The Canadian government surely is not going to sit by and see its neighbour collect billions from its citizens living abroad and do nothing. So while Canada doesn’t have its own FATCA yet, it does have a FATCA-like system that went into high gear earlier this year after the budget was read.
The country is trying to collect money from the many Canadians living abroad and Canadian residents.
In the 2013 budget, the Canadian government instituted a new requirement for certain financial intermediaries to report to the Canadian Revenue Agency – the Canadian equivalent of the American IRS – all electronic funds transfers of $10,000 or more, and instituted a new whistle-blowing programme to stop international tax evasion.
As part of the new initiative, Canada has foreign-income verification reporting for 2013. If a Canadian who is resident in Canada owns the cumulative property, in excess of $100,000, at any time during the year, they must declare it. Failure to do so will result in a fine of $25 per day.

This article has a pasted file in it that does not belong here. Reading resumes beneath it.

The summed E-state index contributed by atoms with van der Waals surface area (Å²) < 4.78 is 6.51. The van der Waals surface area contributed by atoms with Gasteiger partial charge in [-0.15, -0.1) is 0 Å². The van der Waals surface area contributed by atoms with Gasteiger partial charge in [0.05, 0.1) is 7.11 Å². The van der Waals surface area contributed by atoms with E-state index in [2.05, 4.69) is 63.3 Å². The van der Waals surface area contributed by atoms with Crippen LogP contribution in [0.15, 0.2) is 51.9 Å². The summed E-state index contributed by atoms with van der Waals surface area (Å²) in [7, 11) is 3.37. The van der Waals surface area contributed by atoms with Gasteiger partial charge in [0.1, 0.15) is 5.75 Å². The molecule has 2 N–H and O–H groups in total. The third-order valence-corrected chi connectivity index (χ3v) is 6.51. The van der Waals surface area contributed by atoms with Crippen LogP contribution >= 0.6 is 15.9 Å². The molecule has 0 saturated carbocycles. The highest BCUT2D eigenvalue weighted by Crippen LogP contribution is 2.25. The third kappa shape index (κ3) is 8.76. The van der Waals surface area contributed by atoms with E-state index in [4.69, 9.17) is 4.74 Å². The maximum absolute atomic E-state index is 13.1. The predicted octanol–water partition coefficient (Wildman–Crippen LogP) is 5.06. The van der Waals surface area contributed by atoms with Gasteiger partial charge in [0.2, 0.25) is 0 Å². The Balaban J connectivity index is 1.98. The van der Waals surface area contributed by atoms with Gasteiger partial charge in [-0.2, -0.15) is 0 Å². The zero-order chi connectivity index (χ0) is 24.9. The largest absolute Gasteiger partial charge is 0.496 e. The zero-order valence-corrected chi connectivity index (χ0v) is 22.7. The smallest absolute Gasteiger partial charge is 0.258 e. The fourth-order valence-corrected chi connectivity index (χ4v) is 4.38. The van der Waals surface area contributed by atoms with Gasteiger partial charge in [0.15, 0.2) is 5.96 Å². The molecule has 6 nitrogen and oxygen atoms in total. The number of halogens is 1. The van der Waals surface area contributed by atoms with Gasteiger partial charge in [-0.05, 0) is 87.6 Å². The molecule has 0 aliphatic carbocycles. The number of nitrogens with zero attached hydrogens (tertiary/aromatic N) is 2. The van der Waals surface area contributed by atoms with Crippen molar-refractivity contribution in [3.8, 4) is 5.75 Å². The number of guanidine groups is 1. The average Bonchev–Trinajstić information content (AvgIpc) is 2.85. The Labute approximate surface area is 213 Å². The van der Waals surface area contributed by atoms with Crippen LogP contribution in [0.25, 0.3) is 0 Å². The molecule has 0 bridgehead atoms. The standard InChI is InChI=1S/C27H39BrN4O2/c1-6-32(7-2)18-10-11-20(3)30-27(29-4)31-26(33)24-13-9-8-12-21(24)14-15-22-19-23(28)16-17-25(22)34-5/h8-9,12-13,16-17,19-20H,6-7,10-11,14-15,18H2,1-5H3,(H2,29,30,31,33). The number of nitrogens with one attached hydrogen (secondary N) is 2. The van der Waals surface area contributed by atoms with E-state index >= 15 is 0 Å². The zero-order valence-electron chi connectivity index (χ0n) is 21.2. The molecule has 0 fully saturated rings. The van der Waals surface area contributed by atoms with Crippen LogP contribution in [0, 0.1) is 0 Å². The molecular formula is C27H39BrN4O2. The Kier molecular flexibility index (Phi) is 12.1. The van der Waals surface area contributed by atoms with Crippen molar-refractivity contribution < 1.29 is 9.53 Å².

The properties that the Canadian government is interested in are: bank accounts, shares in foreign corporations, shares of Canadian corporation on deposits with foreign brokers, debts owed by non-residents, interest in partnership that hold specified foreign property, interest in foreign mutual fund, foreign lands and building and tangible and intangible properties located outside Canada.
FATCA is one of the most far-reaching tax laws that was ever envisioned by any government. Its effects are deadly and will surely reduce tax evasions, by not just Americans, but citizens of other nations, as we can see many countries, such as the UK and Canada, are adopting some FATCA-like model to improve their budgets, from money that may be offshore.
While some people in the United States Congress believe FATCA should be repealed, that is unlikely to happen, given the amount of money that the IRS has collected since FATCA became law in 2010.